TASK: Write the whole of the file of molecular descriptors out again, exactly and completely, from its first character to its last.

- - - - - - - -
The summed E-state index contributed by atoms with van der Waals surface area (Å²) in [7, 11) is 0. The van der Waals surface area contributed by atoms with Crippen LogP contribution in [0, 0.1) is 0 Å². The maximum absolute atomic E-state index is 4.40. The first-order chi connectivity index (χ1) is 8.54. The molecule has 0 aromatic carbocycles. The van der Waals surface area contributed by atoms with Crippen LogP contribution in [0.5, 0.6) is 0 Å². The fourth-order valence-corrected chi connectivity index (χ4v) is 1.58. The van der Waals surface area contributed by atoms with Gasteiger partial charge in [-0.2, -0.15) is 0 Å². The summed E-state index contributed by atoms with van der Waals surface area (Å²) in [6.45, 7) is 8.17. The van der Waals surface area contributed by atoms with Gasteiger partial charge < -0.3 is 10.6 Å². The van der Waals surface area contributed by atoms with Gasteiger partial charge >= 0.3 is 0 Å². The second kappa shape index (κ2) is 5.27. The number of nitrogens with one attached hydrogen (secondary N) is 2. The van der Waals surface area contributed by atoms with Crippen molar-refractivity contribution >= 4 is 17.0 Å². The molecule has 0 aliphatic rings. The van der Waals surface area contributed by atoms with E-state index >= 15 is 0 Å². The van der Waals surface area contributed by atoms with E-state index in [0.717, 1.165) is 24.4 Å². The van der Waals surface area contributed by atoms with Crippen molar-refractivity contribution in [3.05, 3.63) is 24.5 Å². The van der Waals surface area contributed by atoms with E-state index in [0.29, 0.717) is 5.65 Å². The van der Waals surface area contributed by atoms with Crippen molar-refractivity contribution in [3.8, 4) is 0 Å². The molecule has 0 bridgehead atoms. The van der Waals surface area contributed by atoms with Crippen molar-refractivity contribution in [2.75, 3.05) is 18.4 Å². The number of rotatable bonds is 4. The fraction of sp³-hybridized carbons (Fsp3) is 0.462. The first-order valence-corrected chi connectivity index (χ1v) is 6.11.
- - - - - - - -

The summed E-state index contributed by atoms with van der Waals surface area (Å²) in [7, 11) is 0. The van der Waals surface area contributed by atoms with Crippen LogP contribution in [0, 0.1) is 0 Å². The maximum absolute atomic E-state index is 4.40. The first-order chi connectivity index (χ1) is 8.54. The molecule has 0 aromatic carbocycles. The van der Waals surface area contributed by atoms with Crippen LogP contribution in [0.5, 0.6) is 0 Å². The fourth-order valence-corrected chi connectivity index (χ4v) is 1.58. The van der Waals surface area contributed by atoms with Gasteiger partial charge in [-0.2, -0.15) is 0 Å². The summed E-state index contributed by atoms with van der Waals surface area (Å²) in [6.45, 7) is 8.17. The van der Waals surface area contributed by atoms with Gasteiger partial charge < -0.3 is 10.6 Å². The van der Waals surface area contributed by atoms with Gasteiger partial charge >= 0.3 is 0 Å². The second kappa shape index (κ2) is 5.27. The number of nitrogens with one attached hydrogen (secondary N) is 2. The van der Waals surface area contributed by atoms with Crippen molar-refractivity contribution >= 4 is 17.0 Å². The molecule has 0 aliphatic rings. The van der Waals surface area contributed by atoms with E-state index >= 15 is 0 Å². The van der Waals surface area contributed by atoms with E-state index in [0.717, 1.165) is 24.4 Å². The van der Waals surface area contributed by atoms with Crippen molar-refractivity contribution in [3.05, 3.63) is 24.5 Å². The van der Waals surface area contributed by atoms with E-state index in [0.29, 0.717) is 5.65 Å². The van der Waals surface area contributed by atoms with Crippen molar-refractivity contribution in [3.8, 4) is 0 Å². The molecule has 0 bridgehead atoms. The van der Waals surface area contributed by atoms with Crippen molar-refractivity contribution in [2.75, 3.05) is 18.4 Å². The number of rotatable bonds is 4. The fraction of sp³-hybridized carbons (Fsp3) is 0.462. The first-order valence-corrected chi connectivity index (χ1v) is 6.11.